Ai Weiwei, Chinese Artist, Arrested at Beijing Airport
Ai Weiwei, Chinese Artist, Arrested at Beijing Airport

Chinese artist Ai Weiwei, 53, holds a piece of debris on January 11 after his newly built Shanghai studio was demolished. Ai is one of China's most famous, and defiant artists. He was arrested by authorities at Beijing Airport on Sunday and his whereabouts are unknown. (STR/AFP/Getty Images)
Chinese artist Ai Weiwei, 53, holds a piece of debris on January 11 after his newly built Shanghai studio was demolished. Ai is one of China's most famous, and defiant artists. He was arrested by authorities at Beijing Airport on Sunday and his whereabouts are unknown. (STR/AFP/Getty Images)
The famous and openly subversive Chinese artist Ai Weiwei was intercepted by police at the Beijing International Airport Sunday morning. His studio was raided and assistants arrested, and all their whereabouts are now unknown.

The news broke in a Tweet sent by one of his assistants, saying that Ai was separated from his assistant at the airport and “taken away by two border security officers.” His phone was turned off, the message said.

Ai was on his way to Hong Kong.

Soon after, two dozen public security officers, with a search warrant, entered his studio in Beijing and took away eight helpers. Later in the afternoon, his key aide, Wen Tao, was taken away in an unmarked, heavily tinted car, reports said.

Most of the news was transmitted through the Twitter accounts of Ai’s confidants, who also took phone calls from Western journalists working in China.

Ai is a contemporary visual artist. Much of his artwork reflected his political struggle against the Chinese Communist Party, and for the rights of Chinese people seeking justice. He was also the art behind the creation of the Beijing Olympics "Bird's Nest" Stadium.

Some observers commented that the apparent coordination involved in the interception and raid indicates that it may have been a premeditated, top-down directive, rather than a local matter, which has imperiled the artist before.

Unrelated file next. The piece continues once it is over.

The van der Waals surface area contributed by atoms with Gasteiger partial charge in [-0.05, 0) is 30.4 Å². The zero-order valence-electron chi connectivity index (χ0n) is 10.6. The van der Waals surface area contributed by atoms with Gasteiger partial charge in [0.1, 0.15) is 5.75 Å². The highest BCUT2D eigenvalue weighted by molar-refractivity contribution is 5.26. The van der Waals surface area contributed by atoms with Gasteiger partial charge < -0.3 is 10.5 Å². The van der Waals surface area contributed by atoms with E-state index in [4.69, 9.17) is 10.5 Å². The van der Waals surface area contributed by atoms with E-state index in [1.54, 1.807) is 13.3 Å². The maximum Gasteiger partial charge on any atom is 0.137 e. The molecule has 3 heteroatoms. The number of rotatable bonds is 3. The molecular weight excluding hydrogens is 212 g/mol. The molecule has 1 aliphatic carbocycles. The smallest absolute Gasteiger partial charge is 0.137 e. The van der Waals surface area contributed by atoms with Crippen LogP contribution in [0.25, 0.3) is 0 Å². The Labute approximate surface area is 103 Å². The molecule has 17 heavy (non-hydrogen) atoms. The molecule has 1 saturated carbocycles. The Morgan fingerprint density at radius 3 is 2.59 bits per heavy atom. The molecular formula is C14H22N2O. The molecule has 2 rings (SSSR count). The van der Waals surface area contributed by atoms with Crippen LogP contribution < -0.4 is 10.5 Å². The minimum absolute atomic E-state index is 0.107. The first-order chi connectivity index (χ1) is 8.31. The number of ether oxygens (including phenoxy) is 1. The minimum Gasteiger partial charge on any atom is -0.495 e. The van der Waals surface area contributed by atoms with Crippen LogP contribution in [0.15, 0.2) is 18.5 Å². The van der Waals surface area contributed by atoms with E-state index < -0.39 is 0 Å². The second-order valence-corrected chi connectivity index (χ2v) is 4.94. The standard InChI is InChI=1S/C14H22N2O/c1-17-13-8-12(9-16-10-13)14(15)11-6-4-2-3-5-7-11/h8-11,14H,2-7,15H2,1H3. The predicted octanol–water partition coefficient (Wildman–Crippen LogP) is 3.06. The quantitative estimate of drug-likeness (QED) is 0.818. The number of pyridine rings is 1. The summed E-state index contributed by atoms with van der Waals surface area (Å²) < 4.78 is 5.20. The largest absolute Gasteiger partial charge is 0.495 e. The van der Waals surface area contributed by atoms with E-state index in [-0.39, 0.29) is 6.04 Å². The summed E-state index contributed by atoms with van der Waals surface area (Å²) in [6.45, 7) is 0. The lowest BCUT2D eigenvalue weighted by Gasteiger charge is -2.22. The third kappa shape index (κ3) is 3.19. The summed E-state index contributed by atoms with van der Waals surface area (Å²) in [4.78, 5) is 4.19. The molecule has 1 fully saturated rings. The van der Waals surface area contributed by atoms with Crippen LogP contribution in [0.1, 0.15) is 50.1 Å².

In January this year, Ai's newly built Shanghai studio was buldozed by authorities without warning.

In August 2009 in Chengdu, the capital of Sichuan Province, Ai was beaten by local police in his hotel room. Four weeks later in Germany he had to be rushed to hospital for a brain hemorrhage caused by the beating.

In Sichuan, Ai had worked on compiling a list of names of every child who had died in the May 2008 earthquake. The children had been trapped in poorly-constructed school buildings—called “tofu-dregs buildings” by Chinese—that collapsed as soon as the quake struck. It was widely believed that funds for construction had been embezzled, resulting in the mass student death.

New York-based AW Asia is scheduled to host Ai's exhibition “Zodiac Heads” in New York in May. “We are deeply concerned about his safety. We are all outraged by this disgraceful behavior, and that this can happen in a city full of Armani and Porsches,” wrote Larry Warsh, the organization’s founder, via email.

The exhibition will go ahead as planned, Warsh said. “It’s very tragic that the Chinese government doesn't understand that Ai Weiwei is one of their greatest treasures.”

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